Upon arriving at the parking booth at the hospital, the unforeseen seizure had begun in the car. He began to twist violently in the car, his mouth began to foam, his eyes began to roll to the point that only the white section was visible, and he began to groan loudly. It was as if he had been possessed by a demon. I hesitated to act upon seeing his seizure, but as soon as I reacted, I ran towards the emergency room door to get help. I took a wheelchair with me and ran back to the car. The path to and from the emergency had felt like an eternity to cross. My mind could not comprehend what was going on and my body was shaking with fear. While in the emergency room, anxiety mixed with a degree of depression began to form within me. I had never seen a seizure before. My dad was unconscious in the bed, and the doctors had no clue what caused his seizure. I was anxious to find out what was wrong with my dad. I had never envisioned him becoming ill. He had always seemed as if he was invincible and immune to illness when I was a child. When the doctors came back with the lab results, he was diagnosed with a rare infectious disease in his brain named Cysticercosis. The doctors explained to us that it was rare, yet common to see it from people who used to live in low-income countries. Living on a rural farm in Mexico rose his chances of contracting the infection. As the World Health Organization states in “10 Facts About Neurocysticercosis,” the disease occurs in countries in which community farming is used, free-roaming pigs are raised, and slaughterhouses who have no meat inspectors. Unfortunately, my dad’s childhood contained all those elements which fostered the growth of the brain infection.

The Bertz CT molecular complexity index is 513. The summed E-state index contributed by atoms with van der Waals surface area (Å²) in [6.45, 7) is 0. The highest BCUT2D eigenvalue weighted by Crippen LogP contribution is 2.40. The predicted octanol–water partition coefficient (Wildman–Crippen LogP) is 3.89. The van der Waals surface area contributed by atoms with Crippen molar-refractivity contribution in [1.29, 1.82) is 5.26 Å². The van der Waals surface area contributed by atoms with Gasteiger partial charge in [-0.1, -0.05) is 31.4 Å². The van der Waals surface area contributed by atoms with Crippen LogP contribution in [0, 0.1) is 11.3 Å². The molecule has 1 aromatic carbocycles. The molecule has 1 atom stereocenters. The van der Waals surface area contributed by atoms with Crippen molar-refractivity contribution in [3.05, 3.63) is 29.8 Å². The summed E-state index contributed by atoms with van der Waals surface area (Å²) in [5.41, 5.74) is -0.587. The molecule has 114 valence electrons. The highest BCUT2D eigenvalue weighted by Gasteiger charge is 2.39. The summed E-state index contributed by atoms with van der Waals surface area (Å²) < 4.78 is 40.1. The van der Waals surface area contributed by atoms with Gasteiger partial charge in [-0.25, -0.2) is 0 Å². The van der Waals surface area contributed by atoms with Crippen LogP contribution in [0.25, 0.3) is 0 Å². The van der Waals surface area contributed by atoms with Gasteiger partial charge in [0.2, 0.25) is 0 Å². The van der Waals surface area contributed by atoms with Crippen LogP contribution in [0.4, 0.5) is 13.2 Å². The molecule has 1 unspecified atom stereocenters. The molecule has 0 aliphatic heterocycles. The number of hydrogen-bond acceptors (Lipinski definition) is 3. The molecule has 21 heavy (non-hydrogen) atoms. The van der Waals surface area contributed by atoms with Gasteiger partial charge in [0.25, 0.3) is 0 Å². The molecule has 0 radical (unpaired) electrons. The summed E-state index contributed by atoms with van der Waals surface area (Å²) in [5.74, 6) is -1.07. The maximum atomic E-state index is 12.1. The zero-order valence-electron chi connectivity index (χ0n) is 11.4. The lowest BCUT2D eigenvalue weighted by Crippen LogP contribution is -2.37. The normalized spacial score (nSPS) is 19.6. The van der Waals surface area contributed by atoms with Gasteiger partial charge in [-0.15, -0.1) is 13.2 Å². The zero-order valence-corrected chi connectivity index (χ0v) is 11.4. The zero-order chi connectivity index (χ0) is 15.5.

My dad was expected to stay at the hospital for at least two weeks. It was recommended that he stop gardening because of the amount of danger that there was on working around open blades. Although my family had fallen into a dark time, life around us still continued with normality. We still had to figure out a way to accommodate our schedules so that we would make ends meet. The landowner and service companies were not going to forgive us that month from our payments. For that reason, roles within my household changed. I now had to take on the role of becoming a “breadwinner” for the family by taking over my dad’s job. My mom also needed to contribute more than before; she had to begin to clean more houses in order to pay off the bills, so that we would at least have beans and tortillas on the stove. In addition, the problems with taking on the role of becoming a "breadwinner" for the family were the conflicting schedules with school. I had to figure out a perfect balance between work and school. My dad’s hospitalization put tremendous pressure on me and my mother as we needed to get out of the pitfall of my father’s illness and drive the family forward. Our motivation was my younger brother and my dad. They needed us in order to survive. My dad needed me to continue his company so that it wouldn't go out of business. My younger brother needed us so that he could continue his education as well as helping him cope with the mental impact that my dad’s hospitalization had on him. As a family, we were all intertwined with relying on one another. This caused tremendous stress and anxiety. My house, which used to be alive, had become quiet and ghost-like. My house was no longer the same, there was no longer loud music, the sound of crackling chilies and the sound of my dad trying to help my brother with his math homework. My home had become lifeless and depressive.